Liverpool produced a Jekyll-and-Hyde performance in a 2-2 draw with top-four rivals Tottenham, with mixed displays from the Reds at Anfield.
Liverpool 2-2 Tottenham
Premier League, Anfield
February 4, 2018
Goals: Salah 3′, 90+1′; Wanyama 80’, Kane (pen) 90+5’
Loris Karius – 7.5 (out of 10)
Could this be the performance that announces Karius’ arrival as our long-term ‘keeper? Liverpool certainly have the German to thank for coming out of this with a point.
Made a good save from Moussa Dembele first half, a great one from Hueng-min Son in the second and a point-winning one denying Harry Kane from the spot after bringing him down—though the error was mainly Dejan Lovren’s.
Unfortunately couldn’t repeat the heroics with the second penalty, and perhaps should have held the cross which he punched for Victory Wanyama’s equaliser. That was the only negative of an otherwise impressive performance.
The youngster entered for the injured Joe Gomez and needed a big performance after some rocky recent outings. He certainly delivered.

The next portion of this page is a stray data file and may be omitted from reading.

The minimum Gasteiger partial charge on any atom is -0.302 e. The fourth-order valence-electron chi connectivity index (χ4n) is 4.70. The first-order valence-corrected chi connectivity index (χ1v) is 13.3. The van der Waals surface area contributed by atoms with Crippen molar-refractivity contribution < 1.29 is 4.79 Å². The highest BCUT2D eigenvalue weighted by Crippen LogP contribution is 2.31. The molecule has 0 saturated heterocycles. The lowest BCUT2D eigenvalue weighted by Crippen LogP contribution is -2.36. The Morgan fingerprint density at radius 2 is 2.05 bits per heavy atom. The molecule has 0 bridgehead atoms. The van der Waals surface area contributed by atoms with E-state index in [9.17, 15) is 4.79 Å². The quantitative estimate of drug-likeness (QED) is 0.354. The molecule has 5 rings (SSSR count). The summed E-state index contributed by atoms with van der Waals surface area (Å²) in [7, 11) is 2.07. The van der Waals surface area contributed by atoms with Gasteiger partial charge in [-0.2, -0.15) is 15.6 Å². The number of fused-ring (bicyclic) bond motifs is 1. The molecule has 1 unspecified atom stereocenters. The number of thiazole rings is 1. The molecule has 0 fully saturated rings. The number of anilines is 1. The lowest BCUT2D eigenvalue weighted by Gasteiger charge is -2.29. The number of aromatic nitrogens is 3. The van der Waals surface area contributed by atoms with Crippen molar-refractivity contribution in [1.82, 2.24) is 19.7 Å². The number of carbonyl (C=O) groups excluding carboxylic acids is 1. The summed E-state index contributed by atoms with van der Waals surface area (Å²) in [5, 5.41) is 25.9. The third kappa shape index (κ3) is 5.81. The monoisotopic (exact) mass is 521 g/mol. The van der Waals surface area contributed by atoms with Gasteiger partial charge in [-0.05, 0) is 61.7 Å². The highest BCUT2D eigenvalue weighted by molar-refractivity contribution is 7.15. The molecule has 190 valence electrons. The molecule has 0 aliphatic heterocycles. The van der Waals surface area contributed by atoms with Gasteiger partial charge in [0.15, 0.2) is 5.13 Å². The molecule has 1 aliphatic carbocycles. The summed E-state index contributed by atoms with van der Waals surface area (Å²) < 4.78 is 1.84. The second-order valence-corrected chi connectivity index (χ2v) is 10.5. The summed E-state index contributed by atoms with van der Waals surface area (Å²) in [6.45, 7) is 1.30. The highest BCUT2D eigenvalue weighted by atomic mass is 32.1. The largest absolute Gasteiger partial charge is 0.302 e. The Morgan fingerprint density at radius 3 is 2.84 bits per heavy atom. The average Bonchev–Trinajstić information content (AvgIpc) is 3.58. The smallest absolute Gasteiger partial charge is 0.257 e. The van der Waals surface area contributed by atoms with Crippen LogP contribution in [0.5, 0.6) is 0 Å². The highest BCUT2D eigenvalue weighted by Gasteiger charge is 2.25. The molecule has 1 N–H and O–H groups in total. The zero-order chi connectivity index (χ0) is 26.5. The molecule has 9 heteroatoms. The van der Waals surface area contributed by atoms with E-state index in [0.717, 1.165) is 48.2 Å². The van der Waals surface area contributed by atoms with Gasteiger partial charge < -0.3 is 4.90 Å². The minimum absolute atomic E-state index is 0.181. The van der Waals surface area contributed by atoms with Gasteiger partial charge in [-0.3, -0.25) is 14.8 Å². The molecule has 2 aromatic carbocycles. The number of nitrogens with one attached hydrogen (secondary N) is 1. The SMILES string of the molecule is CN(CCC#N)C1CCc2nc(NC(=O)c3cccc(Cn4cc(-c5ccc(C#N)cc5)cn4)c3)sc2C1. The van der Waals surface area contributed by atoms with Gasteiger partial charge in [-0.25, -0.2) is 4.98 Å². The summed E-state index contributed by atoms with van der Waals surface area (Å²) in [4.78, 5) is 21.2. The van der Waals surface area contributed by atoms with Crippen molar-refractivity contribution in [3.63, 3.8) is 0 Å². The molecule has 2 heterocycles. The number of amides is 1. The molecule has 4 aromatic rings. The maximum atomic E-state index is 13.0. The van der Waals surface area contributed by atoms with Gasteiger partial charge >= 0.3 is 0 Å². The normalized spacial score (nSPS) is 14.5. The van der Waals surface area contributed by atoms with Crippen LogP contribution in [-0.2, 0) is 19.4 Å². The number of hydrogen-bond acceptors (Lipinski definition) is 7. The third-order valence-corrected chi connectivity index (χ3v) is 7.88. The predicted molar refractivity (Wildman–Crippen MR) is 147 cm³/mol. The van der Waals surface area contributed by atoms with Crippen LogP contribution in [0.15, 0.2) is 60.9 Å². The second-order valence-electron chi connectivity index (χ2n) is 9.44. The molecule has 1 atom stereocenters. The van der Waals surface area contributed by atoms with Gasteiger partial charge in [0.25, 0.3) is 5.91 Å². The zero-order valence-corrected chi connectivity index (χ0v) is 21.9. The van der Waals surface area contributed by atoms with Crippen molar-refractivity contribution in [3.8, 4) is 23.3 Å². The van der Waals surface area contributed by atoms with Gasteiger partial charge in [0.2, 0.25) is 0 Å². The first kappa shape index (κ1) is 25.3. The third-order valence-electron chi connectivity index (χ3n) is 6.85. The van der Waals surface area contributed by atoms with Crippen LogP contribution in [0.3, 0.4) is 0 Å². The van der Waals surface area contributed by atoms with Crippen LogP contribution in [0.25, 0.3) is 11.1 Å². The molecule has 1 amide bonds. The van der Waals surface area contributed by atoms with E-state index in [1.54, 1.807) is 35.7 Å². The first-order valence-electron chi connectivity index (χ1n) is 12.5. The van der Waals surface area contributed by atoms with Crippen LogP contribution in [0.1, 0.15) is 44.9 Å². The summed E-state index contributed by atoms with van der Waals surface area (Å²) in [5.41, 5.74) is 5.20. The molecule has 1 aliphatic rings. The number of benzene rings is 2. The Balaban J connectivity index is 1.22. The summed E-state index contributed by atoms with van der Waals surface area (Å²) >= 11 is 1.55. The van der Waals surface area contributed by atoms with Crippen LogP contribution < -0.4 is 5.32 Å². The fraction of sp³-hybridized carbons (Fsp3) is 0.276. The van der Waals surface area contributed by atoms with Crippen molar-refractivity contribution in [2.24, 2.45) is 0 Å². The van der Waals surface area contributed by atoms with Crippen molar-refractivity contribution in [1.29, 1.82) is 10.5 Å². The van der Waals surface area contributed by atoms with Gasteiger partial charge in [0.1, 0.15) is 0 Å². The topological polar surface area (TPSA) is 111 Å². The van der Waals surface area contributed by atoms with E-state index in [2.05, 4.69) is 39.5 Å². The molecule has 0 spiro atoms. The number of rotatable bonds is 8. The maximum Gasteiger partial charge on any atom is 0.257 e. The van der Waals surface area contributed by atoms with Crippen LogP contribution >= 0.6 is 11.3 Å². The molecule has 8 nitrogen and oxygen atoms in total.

Was aggressive, strong and tenacious as he dominated the right-hand side in the first half, and defended well throughout while scrapping in a brilliant tussle with Spurs’ Ben Davies.
Also provided a great supporting outlet as he picked moments to burst forward sensibly and delivering some superb crosses which the Reds should have scored from. A very good from the local lad.
Dejan Lovren – 6.5
The Croatian was deservedly the man chosen to partner Virgil van Dijk after recent positive form.
He was strong in the air throughout and generally looked more assured, but his swing-and-a-miss which allowed Kane in to win the first penalty was a massive downfall to his performance.
Virgil van Dijk – 7
The Dutchman made the return widely expected after his midweek rest and had a positive overall game that was undone by a moment of madness.
Looked an absolute class act in the first half as he organised and defended effortlessly at times, alongside providing a much-needed commanding presence in the box winning numerous strong headers.
Kept Kane largely out of the game but the kick on Erik Lamela that gifted Spurs a second penalty and a point in injury time was a costly error.
Better than his defensive partner but not the best afternoon he’ll have in a Reds shirt.
Andy Robertson – 7
Quickly becoming Liverpool’s Mr. Reliable and was once again here with a solid performance.